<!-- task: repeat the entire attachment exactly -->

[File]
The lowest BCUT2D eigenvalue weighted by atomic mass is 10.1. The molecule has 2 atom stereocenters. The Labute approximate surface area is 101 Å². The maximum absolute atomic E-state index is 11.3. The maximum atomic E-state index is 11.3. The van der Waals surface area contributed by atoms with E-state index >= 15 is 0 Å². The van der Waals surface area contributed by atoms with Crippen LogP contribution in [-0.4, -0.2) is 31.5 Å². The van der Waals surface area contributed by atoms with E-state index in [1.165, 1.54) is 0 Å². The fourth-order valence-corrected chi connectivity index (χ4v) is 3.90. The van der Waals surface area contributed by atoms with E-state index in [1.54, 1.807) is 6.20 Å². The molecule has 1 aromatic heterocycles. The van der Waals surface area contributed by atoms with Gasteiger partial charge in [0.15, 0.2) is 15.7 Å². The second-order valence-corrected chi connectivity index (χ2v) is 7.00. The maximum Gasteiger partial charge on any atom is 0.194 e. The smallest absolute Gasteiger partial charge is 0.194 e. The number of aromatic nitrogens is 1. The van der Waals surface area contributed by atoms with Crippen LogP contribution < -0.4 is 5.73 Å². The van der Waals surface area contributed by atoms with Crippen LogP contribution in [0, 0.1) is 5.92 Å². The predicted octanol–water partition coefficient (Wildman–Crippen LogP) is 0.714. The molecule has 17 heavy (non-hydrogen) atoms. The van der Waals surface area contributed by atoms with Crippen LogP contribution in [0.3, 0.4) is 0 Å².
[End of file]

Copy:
The lowest BCUT2D eigenvalue weighted by atomic mass is 10.1. The molecule has 2 atom stereocenters. The Labute approximate surface area is 101 Å². The maximum absolute atomic E-state index is 11.3. The maximum atomic E-state index is 11.3. The van der Waals surface area contributed by atoms with E-state index >= 15 is 0 Å². The van der Waals surface area contributed by atoms with Crippen LogP contribution in [-0.4, -0.2) is 31.5 Å². The van der Waals surface area contributed by atoms with E-state index in [1.165, 1.54) is 0 Å². The fourth-order valence-corrected chi connectivity index (χ4v) is 3.90. The van der Waals surface area contributed by atoms with E-state index in [1.54, 1.807) is 6.20 Å². The molecule has 1 aromatic heterocycles. The van der Waals surface area contributed by atoms with Gasteiger partial charge in [0.15, 0.2) is 15.7 Å². The second-order valence-corrected chi connectivity index (χ2v) is 7.00. The maximum Gasteiger partial charge on any atom is 0.194 e. The smallest absolute Gasteiger partial charge is 0.194 e. The number of aromatic nitrogens is 1. The van der Waals surface area contributed by atoms with Crippen LogP contribution < -0.4 is 5.73 Å². The van der Waals surface area contributed by atoms with Crippen LogP contribution in [0, 0.1) is 5.92 Å². The predicted octanol–water partition coefficient (Wildman–Crippen LogP) is 0.714. The molecule has 17 heavy (non-hydrogen) atoms. The van der Waals surface area contributed by atoms with Crippen LogP contribution in [0.3, 0.4) is 0 Å².